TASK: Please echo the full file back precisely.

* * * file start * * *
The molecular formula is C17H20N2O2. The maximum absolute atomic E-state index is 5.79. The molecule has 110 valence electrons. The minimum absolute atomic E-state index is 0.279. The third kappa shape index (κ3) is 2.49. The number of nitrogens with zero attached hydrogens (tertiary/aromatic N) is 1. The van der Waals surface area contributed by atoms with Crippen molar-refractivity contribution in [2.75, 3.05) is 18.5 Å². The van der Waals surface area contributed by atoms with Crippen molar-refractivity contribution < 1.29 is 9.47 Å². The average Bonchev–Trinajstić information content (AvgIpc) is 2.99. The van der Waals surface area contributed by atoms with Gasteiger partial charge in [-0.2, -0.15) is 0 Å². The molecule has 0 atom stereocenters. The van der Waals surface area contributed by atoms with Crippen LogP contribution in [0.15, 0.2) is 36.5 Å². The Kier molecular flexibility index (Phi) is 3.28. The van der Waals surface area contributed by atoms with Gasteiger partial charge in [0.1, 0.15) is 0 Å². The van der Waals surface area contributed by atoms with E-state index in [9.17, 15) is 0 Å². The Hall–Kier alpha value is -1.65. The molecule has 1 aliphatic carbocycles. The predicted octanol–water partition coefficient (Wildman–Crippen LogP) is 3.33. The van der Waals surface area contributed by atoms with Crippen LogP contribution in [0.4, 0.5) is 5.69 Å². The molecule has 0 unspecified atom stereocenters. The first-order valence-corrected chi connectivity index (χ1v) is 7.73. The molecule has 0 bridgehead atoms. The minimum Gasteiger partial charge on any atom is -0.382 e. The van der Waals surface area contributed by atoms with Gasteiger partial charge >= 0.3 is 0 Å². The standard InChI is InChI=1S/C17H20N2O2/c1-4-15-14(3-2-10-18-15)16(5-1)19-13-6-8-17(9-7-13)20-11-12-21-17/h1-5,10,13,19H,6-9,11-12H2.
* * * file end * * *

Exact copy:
The molecular formula is C17H20N2O2. The maximum absolute atomic E-state index is 5.79. The molecule has 110 valence electrons. The minimum absolute atomic E-state index is 0.279. The third kappa shape index (κ3) is 2.49. The number of nitrogens with zero attached hydrogens (tertiary/aromatic N) is 1. The van der Waals surface area contributed by atoms with Crippen molar-refractivity contribution in [2.75, 3.05) is 18.5 Å². The van der Waals surface area contributed by atoms with Crippen molar-refractivity contribution < 1.29 is 9.47 Å². The average Bonchev–Trinajstić information content (AvgIpc) is 2.99. The van der Waals surface area contributed by atoms with Gasteiger partial charge in [-0.2, -0.15) is 0 Å². The molecule has 0 atom stereocenters. The van der Waals surface area contributed by atoms with Crippen LogP contribution in [0.15, 0.2) is 36.5 Å². The Kier molecular flexibility index (Phi) is 3.28. The van der Waals surface area contributed by atoms with Gasteiger partial charge in [0.1, 0.15) is 0 Å². The van der Waals surface area contributed by atoms with E-state index in [9.17, 15) is 0 Å². The Hall–Kier alpha value is -1.65. The molecule has 1 aliphatic carbocycles. The predicted octanol–water partition coefficient (Wildman–Crippen LogP) is 3.33. The van der Waals surface area contributed by atoms with Crippen LogP contribution in [0.4, 0.5) is 5.69 Å². The molecule has 0 unspecified atom stereocenters. The first-order valence-corrected chi connectivity index (χ1v) is 7.73. The molecule has 0 bridgehead atoms. The minimum Gasteiger partial charge on any atom is -0.382 e. The van der Waals surface area contributed by atoms with Gasteiger partial charge >= 0.3 is 0 Å². The standard InChI is InChI=1S/C17H20N2O2/c1-4-15-14(3-2-10-18-15)16(5-1)19-13-6-8-17(9-7-13)20-11-12-21-17/h1-5,10,13,19H,6-9,11-12H2.